The first candidate for Loudoun’s new Drug Court has entered the program, hoping for a shot at changing his life.
A partnership between a broad spectrum of legal, human services, and law enforcement agencies, drug court diverts people whose felony offenses are driven by addiction. Offenders get a chance to avoid jail time and break the cycle of addiction and incarceration, going instead to an intensive outpatient treatment program with weekly check-ins before a Circuit Court judge.
It is Loudoun’s second attempt at a drug court. The last drug court ran from 2004 to 2012, but county supervisors shuttered the program when they decided they weren’t getting their money’s worth. With restrictive policies both on who could enter the program and how easily they could be kicked out, few people entered the program, and fewer successfully completed it.
Only people who had violated probation on a non-violent drug offense—not including possession with intent to distribute—could be channeled into drug court.
According to Director of Community Corrections Jim Freeman, over six years, the program saw only 95 participants and 26 graduates.
On Wednesday morning, the new drug court team got the program’s first participant, and a second may be close behind.
The first participant in the new drug court is just the kind of candidate who could not have entered the old program. While 30-year-old man is accused, among other crimes, of violating probation, he entered drug court through a plea agreement on new offenses.
He was accused of possession of a controlled substance, a felony, and trying to fake a drug screening test, a misdemeanor. Under his plea agreement, he faces 30 months behind bars for those offenses. He could also have been sent back to prison for four years after violating probation.
Instead, judges ordered him freed Wednesday, with his first meeting at the Department of Community Corrections that afternoon, and his next at 9 a.m. Thursday morning.
He has a long road ahead. Drug court is an intensive program involving frequent random visits from law enforcement, drug tests, self-help groups, professional therapy sessions, job counseling, and a weekly trip to the courtroom. It is expected to last more than a year, and if and when he finishes drug court, he could still face three years of supervised probation—the court will take that up when he graduates.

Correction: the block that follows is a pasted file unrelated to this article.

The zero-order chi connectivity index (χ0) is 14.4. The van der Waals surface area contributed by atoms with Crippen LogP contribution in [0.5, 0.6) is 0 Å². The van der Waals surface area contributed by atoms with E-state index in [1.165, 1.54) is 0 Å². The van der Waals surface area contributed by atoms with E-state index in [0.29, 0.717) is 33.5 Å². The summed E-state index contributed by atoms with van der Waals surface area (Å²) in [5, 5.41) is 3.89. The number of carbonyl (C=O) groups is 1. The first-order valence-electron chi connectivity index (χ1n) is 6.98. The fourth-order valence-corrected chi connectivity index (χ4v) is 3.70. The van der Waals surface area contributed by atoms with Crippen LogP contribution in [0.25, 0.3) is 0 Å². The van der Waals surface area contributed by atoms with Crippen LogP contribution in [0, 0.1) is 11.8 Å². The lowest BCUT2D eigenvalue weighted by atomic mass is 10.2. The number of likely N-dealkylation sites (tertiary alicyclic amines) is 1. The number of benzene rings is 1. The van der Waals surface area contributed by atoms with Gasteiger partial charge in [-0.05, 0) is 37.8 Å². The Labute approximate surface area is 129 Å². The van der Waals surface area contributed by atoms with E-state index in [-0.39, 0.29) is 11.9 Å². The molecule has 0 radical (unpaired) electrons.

He also still faces the consequences of pleading guilty to a felony, such as losing his right to vote.
Judge Stephen Sincavage told him, “your hard work is going to be key to your success in this program.” The offender has already begun that work—he told the court he has a job lined up.
Judge Douglas Fleming said, “it is an important day,” and said not many people have a team around them—like the drug court team—dedicated to their success. And he said it may be the biggest opportunity in his life since becoming addicted.
“Today is the first day, with hard work on our part and the help of the drug court, that you begin to separate [yourself] from all the substance use and all the negative behaviors,” Fleming said. “… I hope you’re willing to accept that you’re worthy of saving.”
“Thank you for everybody,” the man said. “I’m really trying to get my head clear. I need to go out there and do the right thing.”
A second participant was unable to join Wednesday morning because his attorney was at a conference in Fredericksburg, according to Assistant Commonwealth’s Attorney Angela Vernail. When court adjourned, judges and the drug court team were looking for an attorney to represent him, hoping to find one possibly by the end of the day or the week.
That candidate was eager to join, and hoped an attorney would be found soon—he told the court his housing upon release is conditional on his entering treatment.
[Note: While the names of participants in the drug court program are public record, absent a compelling reason or request from a participant to do so, Loudoun Now has elected not to publish them.]